My Resident Adviser – a hero in disguise. Several weeks ago, my roommate and I were confronted with a very troubling dilemma. We woke up one morning to find a large and undeniably repulsive cockroach on our bathroom floor. Not knowing what to do, yet still quite disgusted, we trapped it under a cup and called our RA.

Immediately she jumped into action, calling Residential Life to try and rid us of this nuisance dwelling in our bathroom. Our RA came knocking at the door prepared to do what needed to be done. As we held our breaths, she bravely walked in, armed with a piece of paper and shut the door. All of a sudden there were screams of horror quickly followed by the sound of a flushing toilet.

Finally, we knew it was over. Our RA had saved us from the vile insect that stimulated our fear and timidity.

Aside from dealing with emergencies such as ridding the world of pesky insects, RAs are students who are hired as authority figures within the residence halls and are committed to keeping their respective territories healthy and safe. They instill a sense of community, which is beneficial to the residing students. RAs tactfully take on various roles depending on the situation at hand – they can be counselors, social directors, cheerleaders, crisis managers, mediators or even dreaded rule enforcers. It requires an exceptional individual who possesses the aptitude to attempt to tackle the range of circumstances that may arise in the course of duty.

“[ResLife] looks for students who understand the importance of a strong residual community, students who have had positive experiences living on campus, who hope to expand on those experiences through a leadership role and students who possess the personal and intellectual maturity to be strong role models for their halls,” Assistant Dean of Freshmen and Associate Director of the Office for Residential Life Daniel Watts said.

It’s part of the RA’s responsibility to enforce a sense of community and a positive environment in the dorms.

By establishing adult relationships with each resident and interacting accordingly, the RA should serve as a model for productive and healthy relationships. Not only must the RA create substantial, mature relationships between themselves and their residents, but each RA is also expected to provide their residents with the chance to participate in five different programs throughout the year. This allows the students to simulate an environment in which the welfare relies on mature interactions, making these activities beneficial to them for years to come.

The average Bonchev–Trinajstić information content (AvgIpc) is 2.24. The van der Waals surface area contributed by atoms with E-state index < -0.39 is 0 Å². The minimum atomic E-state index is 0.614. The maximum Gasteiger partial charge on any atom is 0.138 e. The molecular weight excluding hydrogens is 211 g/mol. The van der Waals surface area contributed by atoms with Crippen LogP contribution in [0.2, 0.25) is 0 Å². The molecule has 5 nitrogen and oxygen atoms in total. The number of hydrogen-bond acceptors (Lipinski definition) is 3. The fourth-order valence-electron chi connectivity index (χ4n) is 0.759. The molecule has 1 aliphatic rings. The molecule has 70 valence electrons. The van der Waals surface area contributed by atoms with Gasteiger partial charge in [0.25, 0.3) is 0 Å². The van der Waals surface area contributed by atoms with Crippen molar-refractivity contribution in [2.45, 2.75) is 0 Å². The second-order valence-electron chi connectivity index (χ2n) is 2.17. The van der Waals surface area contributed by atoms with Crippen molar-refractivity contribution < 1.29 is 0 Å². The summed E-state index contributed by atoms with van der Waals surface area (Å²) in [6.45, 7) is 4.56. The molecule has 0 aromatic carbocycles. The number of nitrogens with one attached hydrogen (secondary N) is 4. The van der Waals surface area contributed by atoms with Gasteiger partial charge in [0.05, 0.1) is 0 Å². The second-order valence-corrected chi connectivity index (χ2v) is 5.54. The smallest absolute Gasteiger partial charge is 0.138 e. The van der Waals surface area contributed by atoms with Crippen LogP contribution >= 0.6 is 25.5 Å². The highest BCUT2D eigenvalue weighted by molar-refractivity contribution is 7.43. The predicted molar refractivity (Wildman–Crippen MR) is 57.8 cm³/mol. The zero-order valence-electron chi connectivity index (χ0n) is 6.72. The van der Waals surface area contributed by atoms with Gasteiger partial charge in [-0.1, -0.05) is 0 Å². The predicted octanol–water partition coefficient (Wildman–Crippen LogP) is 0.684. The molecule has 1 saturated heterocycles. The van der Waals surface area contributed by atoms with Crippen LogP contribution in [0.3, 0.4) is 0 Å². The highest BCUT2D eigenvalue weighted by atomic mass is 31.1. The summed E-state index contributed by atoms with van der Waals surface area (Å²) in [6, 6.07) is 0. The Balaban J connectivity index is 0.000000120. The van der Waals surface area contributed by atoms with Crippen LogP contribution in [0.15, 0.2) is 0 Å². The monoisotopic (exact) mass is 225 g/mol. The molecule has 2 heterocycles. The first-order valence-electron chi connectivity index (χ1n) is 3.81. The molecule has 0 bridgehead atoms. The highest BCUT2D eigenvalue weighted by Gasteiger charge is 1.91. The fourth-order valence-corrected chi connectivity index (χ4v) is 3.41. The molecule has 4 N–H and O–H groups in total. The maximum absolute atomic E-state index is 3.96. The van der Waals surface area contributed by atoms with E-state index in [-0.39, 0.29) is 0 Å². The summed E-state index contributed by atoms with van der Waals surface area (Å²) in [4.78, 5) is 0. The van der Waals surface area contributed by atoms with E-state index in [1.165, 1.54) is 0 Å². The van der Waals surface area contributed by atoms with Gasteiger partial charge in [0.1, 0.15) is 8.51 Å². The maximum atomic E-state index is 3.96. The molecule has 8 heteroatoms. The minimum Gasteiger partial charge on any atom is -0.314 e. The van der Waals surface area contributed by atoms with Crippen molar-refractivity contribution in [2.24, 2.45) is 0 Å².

Aspiring RAs are subjected to a selection process, which takes place in three parts, and if chosen, are then required to participate in a series of intense training sessions.

Starting Oct. 19, applications for the RA position will be available from ResLife offices, and, after submitting it by Nov. 2, they will then move on to the second part of the process. This second phase, referred to as the “carousel,” consists of a three-part interview.

“Candidates are divided into groups of eight where they are observed participating in a structured task activity, observed participating in a values discussion and then an individual interview with a current RA and a member of the ResLife professional staff,” Watts said.

At this point, ResLife will select their desired candidates, approximately 90-100, who will then participate in Leadership in the College Community, or better known as, the RA class.

The third and final phase of the selection process is a seven-week, two-credit class designed to develop a strong foundation in leadership skills.

The final selection will then be made from the students who successfully complete this class. Those who are chosen can start preparing themselves for the trying, yet rewarding experience ahead of them.

RAs are unquestionably vital to college life, dedicated to creating a uniform school out of a sea of individual fish. Whether you have a close, personal relationship with your RA, or see them only during those pesky mandatory hall meetings, RAs should not be overlooked. They are here to enhance your college experience, even if it means saving you from a cockroach.

Weintraub can be reached at aweintraub@campustimes.org.



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